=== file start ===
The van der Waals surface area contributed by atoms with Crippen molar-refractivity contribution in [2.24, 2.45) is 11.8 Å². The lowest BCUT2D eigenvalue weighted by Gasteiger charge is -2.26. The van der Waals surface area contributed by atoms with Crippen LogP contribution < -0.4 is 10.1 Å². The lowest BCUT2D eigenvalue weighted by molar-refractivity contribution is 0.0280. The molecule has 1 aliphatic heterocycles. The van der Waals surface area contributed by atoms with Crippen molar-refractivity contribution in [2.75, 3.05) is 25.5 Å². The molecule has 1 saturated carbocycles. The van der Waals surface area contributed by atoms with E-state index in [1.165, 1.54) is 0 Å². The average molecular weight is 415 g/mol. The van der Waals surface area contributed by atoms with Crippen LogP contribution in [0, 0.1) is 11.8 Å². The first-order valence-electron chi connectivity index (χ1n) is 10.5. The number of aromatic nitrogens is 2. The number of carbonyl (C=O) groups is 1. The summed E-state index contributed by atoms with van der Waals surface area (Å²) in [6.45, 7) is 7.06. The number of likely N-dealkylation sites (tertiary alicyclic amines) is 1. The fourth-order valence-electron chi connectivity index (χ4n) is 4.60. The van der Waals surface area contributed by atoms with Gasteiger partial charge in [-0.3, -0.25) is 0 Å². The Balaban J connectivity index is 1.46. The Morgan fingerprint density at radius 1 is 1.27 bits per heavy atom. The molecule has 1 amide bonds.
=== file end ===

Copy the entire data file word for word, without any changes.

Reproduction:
The van der Waals surface area contributed by atoms with Crippen molar-refractivity contribution in [2.24, 2.45) is 11.8 Å². The lowest BCUT2D eigenvalue weighted by Gasteiger charge is -2.26. The van der Waals surface area contributed by atoms with Crippen LogP contribution < -0.4 is 10.1 Å². The lowest BCUT2D eigenvalue weighted by molar-refractivity contribution is 0.0280. The molecule has 1 aliphatic heterocycles. The van der Waals surface area contributed by atoms with Crippen molar-refractivity contribution in [2.75, 3.05) is 25.5 Å². The molecule has 1 saturated carbocycles. The van der Waals surface area contributed by atoms with E-state index in [1.165, 1.54) is 0 Å². The average molecular weight is 415 g/mol. The van der Waals surface area contributed by atoms with Crippen LogP contribution in [0, 0.1) is 11.8 Å². The first-order valence-electron chi connectivity index (χ1n) is 10.5. The number of aromatic nitrogens is 2. The number of carbonyl (C=O) groups is 1. The summed E-state index contributed by atoms with van der Waals surface area (Å²) in [6.45, 7) is 7.06. The number of likely N-dealkylation sites (tertiary alicyclic amines) is 1. The fourth-order valence-electron chi connectivity index (χ4n) is 4.60. The van der Waals surface area contributed by atoms with Gasteiger partial charge in [-0.3, -0.25) is 0 Å². The Balaban J connectivity index is 1.46. The Morgan fingerprint density at radius 1 is 1.27 bits per heavy atom. The molecule has 1 amide bonds.